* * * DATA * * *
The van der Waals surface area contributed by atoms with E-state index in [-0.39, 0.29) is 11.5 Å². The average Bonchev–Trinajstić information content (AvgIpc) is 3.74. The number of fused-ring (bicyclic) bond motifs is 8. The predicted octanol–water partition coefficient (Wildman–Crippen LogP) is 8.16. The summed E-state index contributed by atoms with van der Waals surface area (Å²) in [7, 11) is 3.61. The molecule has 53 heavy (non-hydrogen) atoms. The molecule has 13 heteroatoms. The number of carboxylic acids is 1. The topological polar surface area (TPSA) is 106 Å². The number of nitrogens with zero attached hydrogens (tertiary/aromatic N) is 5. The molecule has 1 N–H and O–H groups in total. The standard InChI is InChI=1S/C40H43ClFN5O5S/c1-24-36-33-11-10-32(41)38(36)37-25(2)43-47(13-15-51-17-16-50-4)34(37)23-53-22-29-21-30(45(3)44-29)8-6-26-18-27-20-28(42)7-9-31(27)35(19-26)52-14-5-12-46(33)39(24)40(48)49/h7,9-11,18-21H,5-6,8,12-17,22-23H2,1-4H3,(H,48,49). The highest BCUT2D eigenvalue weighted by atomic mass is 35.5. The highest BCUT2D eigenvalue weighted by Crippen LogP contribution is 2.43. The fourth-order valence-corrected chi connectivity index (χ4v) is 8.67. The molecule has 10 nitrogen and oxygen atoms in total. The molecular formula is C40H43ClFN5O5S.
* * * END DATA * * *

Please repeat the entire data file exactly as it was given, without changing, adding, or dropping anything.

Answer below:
The van der Waals surface area contributed by atoms with E-state index in [-0.39, 0.29) is 11.5 Å². The average Bonchev–Trinajstić information content (AvgIpc) is 3.74. The number of fused-ring (bicyclic) bond motifs is 8. The predicted octanol–water partition coefficient (Wildman–Crippen LogP) is 8.16. The summed E-state index contributed by atoms with van der Waals surface area (Å²) in [7, 11) is 3.61. The molecule has 53 heavy (non-hydrogen) atoms. The molecule has 13 heteroatoms. The number of carboxylic acids is 1. The topological polar surface area (TPSA) is 106 Å². The number of nitrogens with zero attached hydrogens (tertiary/aromatic N) is 5. The molecule has 1 N–H and O–H groups in total. The standard InChI is InChI=1S/C40H43ClFN5O5S/c1-24-36-33-11-10-32(41)38(36)37-25(2)43-47(13-15-51-17-16-50-4)34(37)23-53-22-29-21-30(45(3)44-29)8-6-26-18-27-20-28(42)7-9-31(27)35(19-26)52-14-5-12-46(33)39(24)40(48)49/h7,9-11,18-21H,5-6,8,12-17,22-23H2,1-4H3,(H,48,49). The highest BCUT2D eigenvalue weighted by atomic mass is 35.5. The highest BCUT2D eigenvalue weighted by Crippen LogP contribution is 2.43. The fourth-order valence-corrected chi connectivity index (χ4v) is 8.67. The molecule has 10 nitrogen and oxygen atoms in total. The molecular formula is C40H43ClFN5O5S.